Nonetheless they were up there, and so came the dilemma: move onto them - and according to regulars who’ve fished for these carp, they’d move as soon as someone set up on them and put some leads on their heads - or wait and see if the wind changed to a southerly as forecast and hope they got on it. Well, I decided to stay in the hope they’d arrive and as luck would have it, I was chatting to the missus when one stuck its head out half way from where they’d been up the car park end, and my swim. I remember saying to her that if they kept coming it was looking bang on. I got the traps set and my left-hand rod was placed down in the corner of a bay, with a liberal sprinkling of Mainline Cell and Activ-8 boilies around my hookbait, and the others placed near some pads in mid-bloom, just off the reed-lined margin opposite. Rig-wise everything was, as it is always with me, simple and strong. I opted for size 6 RidgeMonkey Curved Shank hooks, with Snowman set-ups incorporating Mainline Toppers in yellow and pink.
A few hours later that southerly was in full swing and I got a few liners on my right-hand rod, and then the same on my middle one; they were here for sure. I was cooking my dinner when the left-hand rod smashed round and line started trickling off a tight clutch. I grabbed the rod and began playing a carp which I must say, behaved a bit too well. Don’t get me wrong, it’s nice to get them in, but I want a bit of a fight. This thing came in relatively easily and before long I had a chunky mirror in the net, and my first Manor fish too. It went 35lb 4oz, so a nice start.
I got the rod back on the spot just as light was fading, in hope of another and it must have been around midnight when my right-hand rod started to signal a take that wasn’t nearly as aggressive as the first, but this time the fish came in like a sack of cement. It felt like like a massive bream and just as I was getting the net dipped in the water, ‘ping’, the hook came out! I took the loss quite well initially, then all the lads proceeded to tell me I’d probably lost The Anchor. This fish is notorious for its fight - or ‘non-fight’ should I say. Now, being one of the carp I’d love to have in my album, I was right jarred off and had a little sulk, feeling truly sorry for myself. The following morning the carp had moved out of the bay and I was off home anyway, but the two bites I’d had made me eager to return.
The following week seemed to take an age to arrive, but when it did I was soon opening the gate, desperate to try and tempt another chunk. With most of the popular swims being claimed already on one side, I fished opposite, in the middle of the lake. The swim had a small, alcove-like cutting in the reeds that rose from three feet of water. My left-hand rod was placed in this area and plenty of Activ-8 boilies were fed over the top. The other rods were placed on the firmest drops I could find on the shelf, which seemed to have a much steeper gradient on my bank than opposite.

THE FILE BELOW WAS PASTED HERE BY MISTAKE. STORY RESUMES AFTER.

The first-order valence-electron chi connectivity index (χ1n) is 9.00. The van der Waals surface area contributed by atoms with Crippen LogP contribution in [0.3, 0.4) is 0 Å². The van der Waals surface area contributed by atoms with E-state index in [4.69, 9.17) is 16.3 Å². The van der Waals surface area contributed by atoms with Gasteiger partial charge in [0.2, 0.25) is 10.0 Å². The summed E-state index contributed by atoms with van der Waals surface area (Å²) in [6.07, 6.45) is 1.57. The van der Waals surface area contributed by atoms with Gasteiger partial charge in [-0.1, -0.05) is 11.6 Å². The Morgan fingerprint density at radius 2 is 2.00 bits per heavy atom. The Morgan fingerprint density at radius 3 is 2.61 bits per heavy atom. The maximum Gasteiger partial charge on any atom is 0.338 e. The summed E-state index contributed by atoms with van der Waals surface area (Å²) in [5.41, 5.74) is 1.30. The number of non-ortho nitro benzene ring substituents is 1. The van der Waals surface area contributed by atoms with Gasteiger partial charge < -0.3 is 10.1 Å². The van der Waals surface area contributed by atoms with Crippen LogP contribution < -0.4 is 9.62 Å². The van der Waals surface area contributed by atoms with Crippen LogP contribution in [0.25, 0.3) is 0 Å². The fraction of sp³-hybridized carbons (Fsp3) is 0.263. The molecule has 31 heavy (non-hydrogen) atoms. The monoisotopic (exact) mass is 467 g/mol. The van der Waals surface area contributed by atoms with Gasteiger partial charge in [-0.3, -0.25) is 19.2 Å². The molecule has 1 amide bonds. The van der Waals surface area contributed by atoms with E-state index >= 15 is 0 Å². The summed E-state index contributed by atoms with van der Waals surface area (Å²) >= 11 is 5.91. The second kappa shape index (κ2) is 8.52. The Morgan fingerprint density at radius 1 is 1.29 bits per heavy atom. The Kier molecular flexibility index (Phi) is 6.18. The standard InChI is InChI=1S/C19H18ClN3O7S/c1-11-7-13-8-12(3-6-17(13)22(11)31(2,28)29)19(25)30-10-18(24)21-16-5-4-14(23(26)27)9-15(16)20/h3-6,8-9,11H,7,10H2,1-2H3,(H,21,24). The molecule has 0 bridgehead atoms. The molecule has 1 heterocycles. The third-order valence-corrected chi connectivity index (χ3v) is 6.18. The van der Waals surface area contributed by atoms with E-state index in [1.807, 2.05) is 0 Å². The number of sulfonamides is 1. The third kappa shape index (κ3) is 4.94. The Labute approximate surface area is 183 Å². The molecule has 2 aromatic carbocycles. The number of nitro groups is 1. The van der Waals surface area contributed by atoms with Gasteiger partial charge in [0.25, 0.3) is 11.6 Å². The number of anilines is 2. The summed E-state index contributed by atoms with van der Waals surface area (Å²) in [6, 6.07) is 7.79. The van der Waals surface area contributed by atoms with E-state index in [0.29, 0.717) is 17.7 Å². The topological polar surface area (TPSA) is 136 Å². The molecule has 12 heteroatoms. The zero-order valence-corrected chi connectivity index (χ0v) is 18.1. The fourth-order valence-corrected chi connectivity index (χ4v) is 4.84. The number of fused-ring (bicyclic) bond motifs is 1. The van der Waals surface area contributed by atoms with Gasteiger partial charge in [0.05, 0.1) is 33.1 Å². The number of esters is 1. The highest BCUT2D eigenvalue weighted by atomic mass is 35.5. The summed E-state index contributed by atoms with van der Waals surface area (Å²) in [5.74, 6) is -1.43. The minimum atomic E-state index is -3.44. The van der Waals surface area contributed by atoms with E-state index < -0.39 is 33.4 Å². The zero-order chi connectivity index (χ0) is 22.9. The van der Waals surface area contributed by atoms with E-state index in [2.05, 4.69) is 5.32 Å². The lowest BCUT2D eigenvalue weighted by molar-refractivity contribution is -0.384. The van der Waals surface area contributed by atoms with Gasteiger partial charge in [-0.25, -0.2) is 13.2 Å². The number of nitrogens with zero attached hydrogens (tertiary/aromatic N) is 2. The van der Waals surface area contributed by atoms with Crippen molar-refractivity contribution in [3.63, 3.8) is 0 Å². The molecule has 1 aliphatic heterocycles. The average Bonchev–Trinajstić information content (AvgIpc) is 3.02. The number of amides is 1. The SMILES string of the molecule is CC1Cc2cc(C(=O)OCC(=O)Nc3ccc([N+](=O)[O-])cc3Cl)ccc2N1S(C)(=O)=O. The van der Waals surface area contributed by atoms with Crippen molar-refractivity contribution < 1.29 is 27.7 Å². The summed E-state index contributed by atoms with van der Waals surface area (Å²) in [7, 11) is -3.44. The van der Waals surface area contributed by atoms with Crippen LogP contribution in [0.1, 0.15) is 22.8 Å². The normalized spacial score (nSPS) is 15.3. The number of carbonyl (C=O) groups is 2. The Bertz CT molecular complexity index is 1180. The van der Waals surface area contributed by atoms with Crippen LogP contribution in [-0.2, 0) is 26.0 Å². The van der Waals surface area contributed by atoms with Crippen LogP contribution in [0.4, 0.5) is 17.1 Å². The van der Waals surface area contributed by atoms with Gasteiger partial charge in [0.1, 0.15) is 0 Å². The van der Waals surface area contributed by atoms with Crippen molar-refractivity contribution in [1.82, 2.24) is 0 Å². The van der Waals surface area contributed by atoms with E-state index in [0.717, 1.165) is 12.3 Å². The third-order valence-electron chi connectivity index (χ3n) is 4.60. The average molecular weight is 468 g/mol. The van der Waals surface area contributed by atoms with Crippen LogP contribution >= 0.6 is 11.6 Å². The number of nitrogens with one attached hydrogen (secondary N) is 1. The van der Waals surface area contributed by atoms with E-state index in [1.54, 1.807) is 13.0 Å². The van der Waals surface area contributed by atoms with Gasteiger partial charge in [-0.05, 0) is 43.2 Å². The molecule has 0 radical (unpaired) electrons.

I had an early morning alarm call in the form of my buzzer at 5am with the rod rattling off; it was the left-hand rod fished in the reeds. I shot down to the edge of the swim and had to put the waders on first, as the reeds are so high in the swim I needed to wade out to get in front of them. The fish gave a fairly good account of itself and when it rolled in front of me I was shocked to see a lovely, fully-scaled mirror. She went just under thirty pounds and I was chuffed with the start. The day was a scorcher and I was struggling. I needed to get out of the sun trap of my swim and ended up reeling in and going for a walk to the other side for some shade, and having a good chat with the other lads. Just beforehand, I baited the spots heavily with more Activ-8s, hoping that by leaving the swim with no lines in, it might let any fish have a free munch before I got back. I returned just before dark and got the traps set for the night ahead.
Around midnight a steady take, again on the left-hand rod had me chest-deep in the lake trying to coax a good common out of the reeds. Once the initial, somewhat hairy lunges towards the reeds were thwarted, I had him under control and plopped in my landing net. This one went 34lb-plus and was an old, big-bellied Manor resident.
It always seems the away - and I’m sure it is for all of us - but whenever I’m at work, carp seem to be hanging themselves… somewhat more so than when I’m at the lake. To be frank, it gets on my wick! I was constantly seeing pictures of carp on social media, and all caught on floaters! Now, I can’t emphasise enough, the excitement the floater rota enthuses me, and the only thing I was fighting against was our typical weather. When I was at work, the glorious ‘current bun’ would be shining brightly, and yet when I went to the lake, it would be warm, but really windy - not ideal for a floater session I craved.